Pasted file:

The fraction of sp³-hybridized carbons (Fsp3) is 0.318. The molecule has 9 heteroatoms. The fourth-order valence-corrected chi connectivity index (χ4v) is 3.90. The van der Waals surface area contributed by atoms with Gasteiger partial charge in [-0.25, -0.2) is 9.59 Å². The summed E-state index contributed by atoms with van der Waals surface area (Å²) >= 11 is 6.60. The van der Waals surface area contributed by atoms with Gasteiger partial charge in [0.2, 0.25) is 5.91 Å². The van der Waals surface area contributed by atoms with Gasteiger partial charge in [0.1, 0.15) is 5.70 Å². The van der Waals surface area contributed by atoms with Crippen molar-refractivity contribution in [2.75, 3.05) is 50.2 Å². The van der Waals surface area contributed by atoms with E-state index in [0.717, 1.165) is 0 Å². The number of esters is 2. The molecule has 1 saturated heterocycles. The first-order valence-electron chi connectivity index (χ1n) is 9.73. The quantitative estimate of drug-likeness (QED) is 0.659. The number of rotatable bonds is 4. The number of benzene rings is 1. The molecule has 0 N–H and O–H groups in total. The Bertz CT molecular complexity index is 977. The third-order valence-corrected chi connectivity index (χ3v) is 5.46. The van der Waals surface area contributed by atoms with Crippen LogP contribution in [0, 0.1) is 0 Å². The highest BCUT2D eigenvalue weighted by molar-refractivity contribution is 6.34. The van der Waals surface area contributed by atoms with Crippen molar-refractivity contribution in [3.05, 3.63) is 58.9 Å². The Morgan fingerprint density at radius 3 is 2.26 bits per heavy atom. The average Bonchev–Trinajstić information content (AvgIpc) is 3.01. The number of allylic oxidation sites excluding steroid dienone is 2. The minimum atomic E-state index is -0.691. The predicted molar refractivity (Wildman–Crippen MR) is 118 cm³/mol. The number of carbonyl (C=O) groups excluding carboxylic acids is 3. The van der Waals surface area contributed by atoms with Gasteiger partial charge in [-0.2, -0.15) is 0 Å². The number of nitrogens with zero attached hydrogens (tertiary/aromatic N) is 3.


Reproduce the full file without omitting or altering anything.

The fraction of sp³-hybridized carbons (Fsp3) is 0.318. The molecule has 9 heteroatoms. The fourth-order valence-corrected chi connectivity index (χ4v) is 3.90. The van der Waals surface area contributed by atoms with Gasteiger partial charge in [-0.25, -0.2) is 9.59 Å². The summed E-state index contributed by atoms with van der Waals surface area (Å²) >= 11 is 6.60. The van der Waals surface area contributed by atoms with Gasteiger partial charge in [0.2, 0.25) is 5.91 Å². The van der Waals surface area contributed by atoms with Gasteiger partial charge in [0.1, 0.15) is 5.70 Å². The van der Waals surface area contributed by atoms with Crippen molar-refractivity contribution in [2.75, 3.05) is 50.2 Å². The van der Waals surface area contributed by atoms with E-state index in [0.717, 1.165) is 0 Å². The number of esters is 2. The molecule has 1 saturated heterocycles. The first-order valence-electron chi connectivity index (χ1n) is 9.73. The quantitative estimate of drug-likeness (QED) is 0.659. The number of rotatable bonds is 4. The number of benzene rings is 1. The molecule has 0 N–H and O–H groups in total. The Bertz CT molecular complexity index is 977. The third-order valence-corrected chi connectivity index (χ3v) is 5.46. The van der Waals surface area contributed by atoms with Crippen LogP contribution in [0, 0.1) is 0 Å². The highest BCUT2D eigenvalue weighted by molar-refractivity contribution is 6.34. The van der Waals surface area contributed by atoms with Crippen molar-refractivity contribution in [3.05, 3.63) is 58.9 Å². The Morgan fingerprint density at radius 3 is 2.26 bits per heavy atom. The average Bonchev–Trinajstić information content (AvgIpc) is 3.01. The number of allylic oxidation sites excluding steroid dienone is 2. The minimum atomic E-state index is -0.691. The predicted molar refractivity (Wildman–Crippen MR) is 118 cm³/mol. The number of carbonyl (C=O) groups excluding carboxylic acids is 3. The van der Waals surface area contributed by atoms with Gasteiger partial charge in [-0.2, -0.15) is 0 Å². The number of nitrogens with zero attached hydrogens (tertiary/aromatic N) is 3.